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    I'm sure every writer has doubt. When I read Kafka's diaries, I was surprised at how often he doubted himself and his abilities as a writer. So you're definitely not alone here. That being said, it shouldn't stop you from writing. You will get better as you gain more experience. It's only a matter of when.
     
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  4. cutecat22
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    cutecat22 The Strange One Contributor

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    Don't doubt yourself. For every person out there that loves what you do, there will be someone that hates it, it's a fact of life so for yourself, be a lover, not a hater!

    But ... I can understand partly what you mean. I'm working on a section that, no matter how many times I re-read and edit, I just keep going back to re-read and edit again and again as whatever I do to it, *it* just doesn't work.

    But, never doubt yourself and never give up. xx
     
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  5. minstrel
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    minstrel Leader of the Insquirrelgency Staff Supporter Contributor

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    We were all rubbish at writing when we began. Some of us, who are still in the beginning stages, are still rubbish. Critique can be hard to take, but it's necessary. Without it, we might go blissfully on, thinking we're geniuses and our works are timeless classics, and we'd be wondering why nobody wants to publish them. Critique will tell you you're rubbish and specifically why. You can learn from it. Next time around, you're not rubbish, you're just bad. Get more critique, better critique, and pretty soon you're not bad. Maybe you're even good.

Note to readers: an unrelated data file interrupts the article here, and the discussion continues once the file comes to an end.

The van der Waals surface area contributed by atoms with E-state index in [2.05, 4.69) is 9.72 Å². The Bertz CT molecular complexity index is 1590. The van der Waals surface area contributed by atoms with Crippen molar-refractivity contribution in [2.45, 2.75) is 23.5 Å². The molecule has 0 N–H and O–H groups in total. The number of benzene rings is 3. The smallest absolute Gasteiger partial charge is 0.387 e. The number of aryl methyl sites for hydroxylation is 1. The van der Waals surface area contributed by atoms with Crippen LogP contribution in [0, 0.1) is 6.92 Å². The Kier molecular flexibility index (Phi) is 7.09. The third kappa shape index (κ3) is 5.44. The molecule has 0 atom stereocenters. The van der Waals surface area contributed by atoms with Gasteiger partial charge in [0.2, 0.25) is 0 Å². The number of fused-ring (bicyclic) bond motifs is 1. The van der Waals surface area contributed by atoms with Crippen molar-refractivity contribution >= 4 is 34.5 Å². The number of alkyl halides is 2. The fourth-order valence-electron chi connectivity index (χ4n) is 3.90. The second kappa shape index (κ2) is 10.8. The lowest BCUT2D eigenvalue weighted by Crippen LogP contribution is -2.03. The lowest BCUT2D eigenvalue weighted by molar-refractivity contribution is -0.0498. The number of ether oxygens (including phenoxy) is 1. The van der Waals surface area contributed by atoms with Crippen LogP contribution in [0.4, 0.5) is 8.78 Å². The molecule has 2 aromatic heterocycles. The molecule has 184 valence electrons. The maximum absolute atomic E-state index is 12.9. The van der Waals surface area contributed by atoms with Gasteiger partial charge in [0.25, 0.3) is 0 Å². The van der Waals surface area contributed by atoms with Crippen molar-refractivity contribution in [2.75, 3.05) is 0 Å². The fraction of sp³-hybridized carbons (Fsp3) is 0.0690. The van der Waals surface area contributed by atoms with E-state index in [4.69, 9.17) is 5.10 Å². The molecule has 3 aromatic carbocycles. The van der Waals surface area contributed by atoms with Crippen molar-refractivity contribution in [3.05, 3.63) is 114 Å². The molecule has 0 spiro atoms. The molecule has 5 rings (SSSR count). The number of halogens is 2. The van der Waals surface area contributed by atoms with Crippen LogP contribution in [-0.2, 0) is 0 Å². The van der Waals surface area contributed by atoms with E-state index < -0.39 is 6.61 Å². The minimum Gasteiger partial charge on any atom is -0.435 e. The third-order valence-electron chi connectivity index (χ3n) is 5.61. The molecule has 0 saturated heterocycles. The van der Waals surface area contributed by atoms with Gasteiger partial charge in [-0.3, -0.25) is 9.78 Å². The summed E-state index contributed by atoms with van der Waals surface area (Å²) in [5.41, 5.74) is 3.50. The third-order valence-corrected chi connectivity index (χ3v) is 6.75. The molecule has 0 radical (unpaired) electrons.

I'm not really sure why people think that, because they can write a complete, grammatically-correct sentence, they're excellent writers of fiction. It takes more than that. Nobody thinks that, without practice, they can sit down at a piano and dazzle an audience with a gorgeous performance of a Beethoven sonata. You have to learn to play the piano first. ("I want to play a Beethoven piano sonata." "Well, can you play the piano?" "I've never tried, but I've watched someone do it. How hard can it be? You just push the keys with your fingers. Let me on that stage!" Absurd, of course. But why should it be different with writing?)